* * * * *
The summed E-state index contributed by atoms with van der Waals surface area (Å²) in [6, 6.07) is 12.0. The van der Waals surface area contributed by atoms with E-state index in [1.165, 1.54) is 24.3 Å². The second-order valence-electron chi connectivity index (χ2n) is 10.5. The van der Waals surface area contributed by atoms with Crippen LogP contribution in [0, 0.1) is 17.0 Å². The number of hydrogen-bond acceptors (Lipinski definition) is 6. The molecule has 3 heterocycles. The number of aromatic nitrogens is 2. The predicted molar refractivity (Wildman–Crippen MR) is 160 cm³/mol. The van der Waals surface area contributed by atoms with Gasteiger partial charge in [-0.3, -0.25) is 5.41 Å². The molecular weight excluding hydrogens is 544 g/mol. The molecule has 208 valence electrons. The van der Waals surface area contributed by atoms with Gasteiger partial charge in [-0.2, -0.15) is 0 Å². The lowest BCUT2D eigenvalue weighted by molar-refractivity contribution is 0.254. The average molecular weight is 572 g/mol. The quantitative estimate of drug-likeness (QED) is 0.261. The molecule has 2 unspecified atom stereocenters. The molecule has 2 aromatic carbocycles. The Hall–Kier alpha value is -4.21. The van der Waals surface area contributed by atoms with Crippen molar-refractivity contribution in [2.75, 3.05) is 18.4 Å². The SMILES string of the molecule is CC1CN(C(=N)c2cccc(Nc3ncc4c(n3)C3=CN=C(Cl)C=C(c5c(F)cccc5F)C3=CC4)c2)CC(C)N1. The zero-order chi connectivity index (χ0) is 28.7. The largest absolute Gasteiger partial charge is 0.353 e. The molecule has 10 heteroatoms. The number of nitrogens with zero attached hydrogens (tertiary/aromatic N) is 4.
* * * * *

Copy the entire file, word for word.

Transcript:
The summed E-state index contributed by atoms with van der Waals surface area (Å²) in [6, 6.07) is 12.0. The van der Waals surface area contributed by atoms with E-state index in [1.165, 1.54) is 24.3 Å². The second-order valence-electron chi connectivity index (χ2n) is 10.5. The van der Waals surface area contributed by atoms with Crippen LogP contribution in [0, 0.1) is 17.0 Å². The number of hydrogen-bond acceptors (Lipinski definition) is 6. The molecule has 3 heterocycles. The number of aromatic nitrogens is 2. The predicted molar refractivity (Wildman–Crippen MR) is 160 cm³/mol. The van der Waals surface area contributed by atoms with Gasteiger partial charge in [-0.3, -0.25) is 5.41 Å². The molecular weight excluding hydrogens is 544 g/mol. The molecule has 208 valence electrons. The van der Waals surface area contributed by atoms with Gasteiger partial charge in [-0.2, -0.15) is 0 Å². The lowest BCUT2D eigenvalue weighted by molar-refractivity contribution is 0.254. The average molecular weight is 572 g/mol. The quantitative estimate of drug-likeness (QED) is 0.261. The molecule has 2 unspecified atom stereocenters. The molecule has 2 aromatic carbocycles. The Hall–Kier alpha value is -4.21. The van der Waals surface area contributed by atoms with Crippen molar-refractivity contribution in [2.75, 3.05) is 18.4 Å². The SMILES string of the molecule is CC1CN(C(=N)c2cccc(Nc3ncc4c(n3)C3=CN=C(Cl)C=C(c5c(F)cccc5F)C3=CC4)c2)CC(C)N1. The zero-order chi connectivity index (χ0) is 28.7. The largest absolute Gasteiger partial charge is 0.353 e. The molecule has 10 heteroatoms. The number of nitrogens with zero attached hydrogens (tertiary/aromatic N) is 4.